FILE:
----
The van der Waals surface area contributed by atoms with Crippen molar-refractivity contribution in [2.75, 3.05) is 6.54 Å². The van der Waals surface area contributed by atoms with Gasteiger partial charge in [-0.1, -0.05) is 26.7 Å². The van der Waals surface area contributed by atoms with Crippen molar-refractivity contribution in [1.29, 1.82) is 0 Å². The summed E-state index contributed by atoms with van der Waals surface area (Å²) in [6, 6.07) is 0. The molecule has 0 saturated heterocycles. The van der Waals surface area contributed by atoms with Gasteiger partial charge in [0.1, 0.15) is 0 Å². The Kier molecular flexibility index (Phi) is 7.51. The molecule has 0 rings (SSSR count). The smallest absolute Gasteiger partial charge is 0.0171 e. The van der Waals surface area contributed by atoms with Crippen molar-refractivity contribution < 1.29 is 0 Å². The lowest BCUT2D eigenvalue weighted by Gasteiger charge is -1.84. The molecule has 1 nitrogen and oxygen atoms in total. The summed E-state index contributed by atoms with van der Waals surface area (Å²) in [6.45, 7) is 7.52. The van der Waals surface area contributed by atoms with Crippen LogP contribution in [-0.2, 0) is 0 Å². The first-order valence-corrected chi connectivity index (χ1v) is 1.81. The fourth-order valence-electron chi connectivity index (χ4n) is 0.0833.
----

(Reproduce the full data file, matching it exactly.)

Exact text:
The van der Waals surface area contributed by atoms with Crippen molar-refractivity contribution in [2.75, 3.05) is 6.54 Å². The van der Waals surface area contributed by atoms with Gasteiger partial charge in [-0.1, -0.05) is 26.7 Å². The van der Waals surface area contributed by atoms with Crippen molar-refractivity contribution in [1.29, 1.82) is 0 Å². The summed E-state index contributed by atoms with van der Waals surface area (Å²) in [6, 6.07) is 0. The molecule has 0 saturated heterocycles. The van der Waals surface area contributed by atoms with Gasteiger partial charge in [0.1, 0.15) is 0 Å². The Kier molecular flexibility index (Phi) is 7.51. The molecule has 0 rings (SSSR count). The smallest absolute Gasteiger partial charge is 0.0171 e. The van der Waals surface area contributed by atoms with Crippen molar-refractivity contribution < 1.29 is 0 Å². The lowest BCUT2D eigenvalue weighted by Gasteiger charge is -1.84. The molecule has 1 nitrogen and oxygen atoms in total. The summed E-state index contributed by atoms with van der Waals surface area (Å²) in [6.45, 7) is 7.52. The van der Waals surface area contributed by atoms with Crippen LogP contribution in [-0.2, 0) is 0 Å². The first-order valence-corrected chi connectivity index (χ1v) is 1.81. The fourth-order valence-electron chi connectivity index (χ4n) is 0.0833.